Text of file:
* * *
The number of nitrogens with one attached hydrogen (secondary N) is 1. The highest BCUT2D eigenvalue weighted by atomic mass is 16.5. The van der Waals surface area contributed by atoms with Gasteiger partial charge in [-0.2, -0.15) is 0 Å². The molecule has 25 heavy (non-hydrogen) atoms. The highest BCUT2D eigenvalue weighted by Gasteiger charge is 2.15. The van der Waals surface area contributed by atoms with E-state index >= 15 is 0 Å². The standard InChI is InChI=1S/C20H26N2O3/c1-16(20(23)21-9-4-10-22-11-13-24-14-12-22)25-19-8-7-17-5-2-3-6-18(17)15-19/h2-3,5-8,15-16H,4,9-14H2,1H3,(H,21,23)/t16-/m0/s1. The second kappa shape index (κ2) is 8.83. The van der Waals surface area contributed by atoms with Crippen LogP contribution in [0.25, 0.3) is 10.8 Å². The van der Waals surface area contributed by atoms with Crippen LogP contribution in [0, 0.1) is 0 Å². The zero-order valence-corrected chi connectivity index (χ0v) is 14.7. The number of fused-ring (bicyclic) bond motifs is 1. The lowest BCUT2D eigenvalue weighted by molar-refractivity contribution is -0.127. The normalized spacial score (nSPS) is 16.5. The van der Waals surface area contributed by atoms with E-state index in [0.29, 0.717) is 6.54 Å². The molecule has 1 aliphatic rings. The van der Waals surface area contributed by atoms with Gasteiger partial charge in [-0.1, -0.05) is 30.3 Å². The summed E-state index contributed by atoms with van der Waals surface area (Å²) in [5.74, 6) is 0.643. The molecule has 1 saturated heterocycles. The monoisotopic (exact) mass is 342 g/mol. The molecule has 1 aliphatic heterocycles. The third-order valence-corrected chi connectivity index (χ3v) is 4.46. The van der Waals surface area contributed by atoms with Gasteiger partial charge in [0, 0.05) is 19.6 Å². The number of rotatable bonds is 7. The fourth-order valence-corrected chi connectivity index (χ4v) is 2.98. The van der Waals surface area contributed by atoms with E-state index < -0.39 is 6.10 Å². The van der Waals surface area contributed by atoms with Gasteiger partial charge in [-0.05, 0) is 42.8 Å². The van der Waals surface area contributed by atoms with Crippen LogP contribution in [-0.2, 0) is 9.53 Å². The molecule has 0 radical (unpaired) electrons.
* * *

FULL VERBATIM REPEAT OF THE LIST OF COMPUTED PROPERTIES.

The number of nitrogens with one attached hydrogen (secondary N) is 1. The highest BCUT2D eigenvalue weighted by atomic mass is 16.5. The van der Waals surface area contributed by atoms with Gasteiger partial charge in [-0.2, -0.15) is 0 Å². The molecule has 25 heavy (non-hydrogen) atoms. The highest BCUT2D eigenvalue weighted by Gasteiger charge is 2.15. The van der Waals surface area contributed by atoms with E-state index >= 15 is 0 Å². The standard InChI is InChI=1S/C20H26N2O3/c1-16(20(23)21-9-4-10-22-11-13-24-14-12-22)25-19-8-7-17-5-2-3-6-18(17)15-19/h2-3,5-8,15-16H,4,9-14H2,1H3,(H,21,23)/t16-/m0/s1. The second kappa shape index (κ2) is 8.83. The van der Waals surface area contributed by atoms with Crippen LogP contribution in [0.25, 0.3) is 10.8 Å². The van der Waals surface area contributed by atoms with Crippen LogP contribution in [0, 0.1) is 0 Å². The zero-order valence-corrected chi connectivity index (χ0v) is 14.7. The number of fused-ring (bicyclic) bond motifs is 1. The lowest BCUT2D eigenvalue weighted by molar-refractivity contribution is -0.127. The normalized spacial score (nSPS) is 16.5. The van der Waals surface area contributed by atoms with E-state index in [0.29, 0.717) is 6.54 Å². The molecule has 1 aliphatic rings. The van der Waals surface area contributed by atoms with Gasteiger partial charge in [-0.1, -0.05) is 30.3 Å². The summed E-state index contributed by atoms with van der Waals surface area (Å²) in [5.74, 6) is 0.643. The molecule has 1 saturated heterocycles. The monoisotopic (exact) mass is 342 g/mol. The molecule has 1 aliphatic heterocycles. The third-order valence-corrected chi connectivity index (χ3v) is 4.46. The van der Waals surface area contributed by atoms with Gasteiger partial charge in [0, 0.05) is 19.6 Å². The number of rotatable bonds is 7. The fourth-order valence-corrected chi connectivity index (χ4v) is 2.98. The van der Waals surface area contributed by atoms with E-state index < -0.39 is 6.10 Å². The van der Waals surface area contributed by atoms with Gasteiger partial charge in [-0.05, 0) is 42.8 Å². The van der Waals surface area contributed by atoms with Crippen LogP contribution in [-0.2, 0) is 9.53 Å². The molecule has 0 radical (unpaired) electrons.